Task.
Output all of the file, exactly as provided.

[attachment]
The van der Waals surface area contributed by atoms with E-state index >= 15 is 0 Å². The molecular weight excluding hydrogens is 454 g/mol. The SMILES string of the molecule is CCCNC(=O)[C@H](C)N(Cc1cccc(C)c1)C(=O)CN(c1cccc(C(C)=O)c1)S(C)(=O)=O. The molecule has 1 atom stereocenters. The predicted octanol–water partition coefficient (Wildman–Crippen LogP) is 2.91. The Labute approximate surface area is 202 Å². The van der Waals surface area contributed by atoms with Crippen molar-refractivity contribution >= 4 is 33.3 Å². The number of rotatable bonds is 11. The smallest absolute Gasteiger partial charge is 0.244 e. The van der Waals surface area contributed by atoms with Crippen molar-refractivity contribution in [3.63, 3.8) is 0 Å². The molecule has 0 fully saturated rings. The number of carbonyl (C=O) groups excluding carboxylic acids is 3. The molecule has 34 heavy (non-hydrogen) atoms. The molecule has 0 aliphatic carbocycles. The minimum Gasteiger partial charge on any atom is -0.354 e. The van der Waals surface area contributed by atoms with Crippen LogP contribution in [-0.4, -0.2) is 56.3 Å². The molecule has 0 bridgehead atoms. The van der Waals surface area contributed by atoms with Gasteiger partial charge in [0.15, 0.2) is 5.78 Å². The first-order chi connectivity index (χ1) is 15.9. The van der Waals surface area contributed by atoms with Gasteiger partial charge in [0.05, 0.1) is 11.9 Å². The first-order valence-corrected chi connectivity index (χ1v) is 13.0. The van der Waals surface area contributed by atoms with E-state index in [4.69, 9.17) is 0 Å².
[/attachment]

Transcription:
The van der Waals surface area contributed by atoms with E-state index >= 15 is 0 Å². The molecular weight excluding hydrogens is 454 g/mol. The SMILES string of the molecule is CCCNC(=O)[C@H](C)N(Cc1cccc(C)c1)C(=O)CN(c1cccc(C(C)=O)c1)S(C)(=O)=O. The molecule has 1 atom stereocenters. The predicted octanol–water partition coefficient (Wildman–Crippen LogP) is 2.91. The Labute approximate surface area is 202 Å². The van der Waals surface area contributed by atoms with Crippen molar-refractivity contribution >= 4 is 33.3 Å². The number of rotatable bonds is 11. The smallest absolute Gasteiger partial charge is 0.244 e. The van der Waals surface area contributed by atoms with Crippen molar-refractivity contribution in [3.63, 3.8) is 0 Å². The molecule has 0 fully saturated rings. The number of carbonyl (C=O) groups excluding carboxylic acids is 3. The molecule has 34 heavy (non-hydrogen) atoms. The molecule has 0 aliphatic carbocycles. The minimum Gasteiger partial charge on any atom is -0.354 e. The van der Waals surface area contributed by atoms with Crippen LogP contribution in [-0.4, -0.2) is 56.3 Å². The molecule has 0 bridgehead atoms. The van der Waals surface area contributed by atoms with Gasteiger partial charge in [0.15, 0.2) is 5.78 Å². The first-order chi connectivity index (χ1) is 15.9. The van der Waals surface area contributed by atoms with Gasteiger partial charge in [0.05, 0.1) is 11.9 Å². The first-order valence-corrected chi connectivity index (χ1v) is 13.0. The van der Waals surface area contributed by atoms with E-state index in [4.69, 9.17) is 0 Å².